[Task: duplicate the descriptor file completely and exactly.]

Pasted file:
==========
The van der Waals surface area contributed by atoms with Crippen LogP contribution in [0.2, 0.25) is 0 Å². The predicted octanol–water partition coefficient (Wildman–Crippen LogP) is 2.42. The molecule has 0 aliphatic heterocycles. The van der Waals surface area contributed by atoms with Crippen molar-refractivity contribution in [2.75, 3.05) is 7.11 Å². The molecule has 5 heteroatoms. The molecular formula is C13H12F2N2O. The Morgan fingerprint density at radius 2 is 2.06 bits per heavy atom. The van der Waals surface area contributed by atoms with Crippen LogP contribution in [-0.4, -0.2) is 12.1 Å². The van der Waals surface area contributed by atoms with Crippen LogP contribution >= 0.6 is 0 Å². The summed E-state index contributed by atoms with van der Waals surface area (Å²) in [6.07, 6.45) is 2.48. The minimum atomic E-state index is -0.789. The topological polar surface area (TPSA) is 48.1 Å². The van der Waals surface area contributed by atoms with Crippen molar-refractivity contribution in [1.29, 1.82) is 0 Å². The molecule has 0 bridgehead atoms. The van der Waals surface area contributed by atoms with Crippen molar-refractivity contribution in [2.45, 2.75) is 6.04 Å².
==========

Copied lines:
The van der Waals surface area contributed by atoms with Crippen LogP contribution in [0.2, 0.25) is 0 Å². The predicted octanol–water partition coefficient (Wildman–Crippen LogP) is 2.42. The molecule has 0 aliphatic heterocycles. The van der Waals surface area contributed by atoms with Crippen molar-refractivity contribution in [2.75, 3.05) is 7.11 Å². The molecule has 5 heteroatoms. The molecular formula is C13H12F2N2O. The Morgan fingerprint density at radius 2 is 2.06 bits per heavy atom. The van der Waals surface area contributed by atoms with Crippen LogP contribution in [-0.4, -0.2) is 12.1 Å². The van der Waals surface area contributed by atoms with Crippen LogP contribution >= 0.6 is 0 Å². The summed E-state index contributed by atoms with van der Waals surface area (Å²) in [6.07, 6.45) is 2.48. The minimum atomic E-state index is -0.789. The topological polar surface area (TPSA) is 48.1 Å². The van der Waals surface area contributed by atoms with Crippen molar-refractivity contribution in [1.29, 1.82) is 0 Å². The molecule has 0 bridgehead atoms. The van der Waals surface area contributed by atoms with Crippen molar-refractivity contribution in [2.45, 2.75) is 6.04 Å².